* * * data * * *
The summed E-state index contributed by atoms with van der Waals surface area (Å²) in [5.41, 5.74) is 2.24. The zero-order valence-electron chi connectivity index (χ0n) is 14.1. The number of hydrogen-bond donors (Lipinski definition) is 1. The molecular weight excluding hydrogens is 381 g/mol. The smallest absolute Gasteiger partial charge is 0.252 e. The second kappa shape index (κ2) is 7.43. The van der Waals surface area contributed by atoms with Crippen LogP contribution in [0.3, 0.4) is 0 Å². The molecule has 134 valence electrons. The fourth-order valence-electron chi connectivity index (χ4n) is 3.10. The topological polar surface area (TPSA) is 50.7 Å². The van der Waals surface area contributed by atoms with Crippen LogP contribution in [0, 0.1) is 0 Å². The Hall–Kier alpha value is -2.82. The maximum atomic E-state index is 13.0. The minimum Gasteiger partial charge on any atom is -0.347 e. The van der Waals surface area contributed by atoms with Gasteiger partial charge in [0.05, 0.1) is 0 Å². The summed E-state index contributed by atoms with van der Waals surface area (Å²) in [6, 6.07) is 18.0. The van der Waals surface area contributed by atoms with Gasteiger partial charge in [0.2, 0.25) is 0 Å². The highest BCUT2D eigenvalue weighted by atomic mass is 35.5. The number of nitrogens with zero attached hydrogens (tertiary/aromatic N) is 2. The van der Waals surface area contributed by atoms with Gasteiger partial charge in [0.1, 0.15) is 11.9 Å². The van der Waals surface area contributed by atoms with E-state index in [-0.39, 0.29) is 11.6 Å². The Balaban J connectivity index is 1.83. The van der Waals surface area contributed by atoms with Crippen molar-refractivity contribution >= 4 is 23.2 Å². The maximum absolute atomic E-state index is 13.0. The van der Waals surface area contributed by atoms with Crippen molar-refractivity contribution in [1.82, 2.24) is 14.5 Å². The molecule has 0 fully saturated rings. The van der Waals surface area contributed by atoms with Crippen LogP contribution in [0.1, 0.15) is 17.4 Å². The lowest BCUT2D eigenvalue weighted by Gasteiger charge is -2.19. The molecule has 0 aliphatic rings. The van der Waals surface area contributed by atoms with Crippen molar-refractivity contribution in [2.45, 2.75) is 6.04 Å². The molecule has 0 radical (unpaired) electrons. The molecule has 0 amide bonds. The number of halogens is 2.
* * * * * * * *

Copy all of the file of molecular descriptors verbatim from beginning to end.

The summed E-state index contributed by atoms with van der Waals surface area (Å²) in [5.41, 5.74) is 2.24. The zero-order valence-electron chi connectivity index (χ0n) is 14.1. The number of hydrogen-bond donors (Lipinski definition) is 1. The molecular weight excluding hydrogens is 381 g/mol. The smallest absolute Gasteiger partial charge is 0.252 e. The second kappa shape index (κ2) is 7.43. The van der Waals surface area contributed by atoms with Crippen LogP contribution in [0.3, 0.4) is 0 Å². The molecule has 134 valence electrons. The fourth-order valence-electron chi connectivity index (χ4n) is 3.10. The topological polar surface area (TPSA) is 50.7 Å². The van der Waals surface area contributed by atoms with Crippen LogP contribution in [0, 0.1) is 0 Å². The Hall–Kier alpha value is -2.82. The maximum atomic E-state index is 13.0. The minimum Gasteiger partial charge on any atom is -0.347 e. The van der Waals surface area contributed by atoms with Gasteiger partial charge in [0.05, 0.1) is 0 Å². The summed E-state index contributed by atoms with van der Waals surface area (Å²) in [6, 6.07) is 18.0. The van der Waals surface area contributed by atoms with Gasteiger partial charge in [0.2, 0.25) is 0 Å². The highest BCUT2D eigenvalue weighted by atomic mass is 35.5. The number of nitrogens with zero attached hydrogens (tertiary/aromatic N) is 2. The van der Waals surface area contributed by atoms with Gasteiger partial charge in [0.1, 0.15) is 11.9 Å². The van der Waals surface area contributed by atoms with E-state index in [-0.39, 0.29) is 11.6 Å². The Balaban J connectivity index is 1.83. The van der Waals surface area contributed by atoms with Crippen molar-refractivity contribution >= 4 is 23.2 Å². The maximum absolute atomic E-state index is 13.0. The van der Waals surface area contributed by atoms with Crippen molar-refractivity contribution in [1.82, 2.24) is 14.5 Å². The molecule has 0 fully saturated rings. The van der Waals surface area contributed by atoms with Crippen LogP contribution in [0.1, 0.15) is 17.4 Å². The lowest BCUT2D eigenvalue weighted by Gasteiger charge is -2.19. The molecule has 0 aliphatic rings. The van der Waals surface area contributed by atoms with Crippen molar-refractivity contribution in [2.45, 2.75) is 6.04 Å². The molecule has 0 radical (unpaired) electrons. The molecule has 0 amide bonds. The number of halogens is 2.